At first it may seem difficult to limit spending and stick to a budget, however there are a few practical changes that you can make everyday that will cut your spending more than you expect.
Firstly, alter credit car behavior. Start to pay cash whenever possible. This will help you avoid making a purchase unless you actually have the money available. If you decide to make a credit card purchase, be prepared to pay the balance off monthly. This will save a lot of money through avoiding interest charges. If you already have a credit card balance, then transfer to a card with a low interest rate. Also, find a card that does not charge an annual fee.
Another tip is to pack your lunch everyday. All of those lunch hours spent at restaurants will add up. Bringing your own lunch can save you several dollars every day, which will add up over time.
Use your cell phone during off peak hours. Some people will spend a couple hundred dollars a month on phone charges. Avoid this by making most calls during off peak times. Check with your service and plan to find out when you have cheaper or unlimited calls.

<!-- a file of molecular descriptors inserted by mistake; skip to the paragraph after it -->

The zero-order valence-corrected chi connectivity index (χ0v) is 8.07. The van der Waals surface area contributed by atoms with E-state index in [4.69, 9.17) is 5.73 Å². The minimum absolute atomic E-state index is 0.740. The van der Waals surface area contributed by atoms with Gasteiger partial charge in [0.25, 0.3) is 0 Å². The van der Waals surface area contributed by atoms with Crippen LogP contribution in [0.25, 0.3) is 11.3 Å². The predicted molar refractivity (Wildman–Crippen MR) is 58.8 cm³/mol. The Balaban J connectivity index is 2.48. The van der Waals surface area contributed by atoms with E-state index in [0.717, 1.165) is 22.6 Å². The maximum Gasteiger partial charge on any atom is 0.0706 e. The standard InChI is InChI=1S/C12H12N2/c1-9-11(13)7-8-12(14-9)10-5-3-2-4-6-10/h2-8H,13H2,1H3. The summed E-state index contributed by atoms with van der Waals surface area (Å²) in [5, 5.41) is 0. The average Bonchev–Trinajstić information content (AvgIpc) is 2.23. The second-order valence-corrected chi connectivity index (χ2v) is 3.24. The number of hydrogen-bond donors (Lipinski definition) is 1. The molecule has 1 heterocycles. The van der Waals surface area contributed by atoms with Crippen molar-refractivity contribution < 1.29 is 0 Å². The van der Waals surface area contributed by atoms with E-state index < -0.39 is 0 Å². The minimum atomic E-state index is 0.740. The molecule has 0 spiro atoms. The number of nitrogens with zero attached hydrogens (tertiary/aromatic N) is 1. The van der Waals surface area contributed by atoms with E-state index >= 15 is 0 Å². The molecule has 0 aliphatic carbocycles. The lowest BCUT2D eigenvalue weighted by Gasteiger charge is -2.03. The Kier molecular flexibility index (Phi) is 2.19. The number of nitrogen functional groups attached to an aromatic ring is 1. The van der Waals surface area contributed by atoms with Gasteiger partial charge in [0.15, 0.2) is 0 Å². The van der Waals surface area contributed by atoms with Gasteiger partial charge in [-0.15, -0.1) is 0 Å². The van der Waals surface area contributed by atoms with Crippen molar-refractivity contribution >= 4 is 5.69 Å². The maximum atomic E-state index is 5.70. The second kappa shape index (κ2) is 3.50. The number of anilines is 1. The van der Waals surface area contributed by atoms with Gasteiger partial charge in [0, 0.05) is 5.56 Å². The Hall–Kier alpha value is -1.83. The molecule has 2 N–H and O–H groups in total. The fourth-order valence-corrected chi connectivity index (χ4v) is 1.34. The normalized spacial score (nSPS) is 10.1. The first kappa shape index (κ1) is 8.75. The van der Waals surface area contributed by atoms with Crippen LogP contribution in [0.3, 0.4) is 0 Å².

Stop throwing away the Sunday newspaper before skimming through the advertisements. Clip some of those coupons and check out the sales. This may seem tedious, but the savings are often worth it. Many stores will double or triple the amount of the coupon. This technique can save you up to 20 or 30 dollars each time you head to the food store.
Additionally, refinance. Mortgage rates have been extremely low over the past year. This has been a great opportunity to reduce the monthly house payment significantly. If you are planning to have your house paid off prior to retirement, then you may want to factor this in before refinancing.
Finally, bundle your insurance. Many insurance companies will offer their customers lower rates if they purchase multiple policies. For instance, some people use the same agent for multiple cars, and others combine their cars and house. Always keep in mind that a dollar here and there really begins to add up. Avoid the temptation of thinking that changing your spending habits wouldn’t save that much money.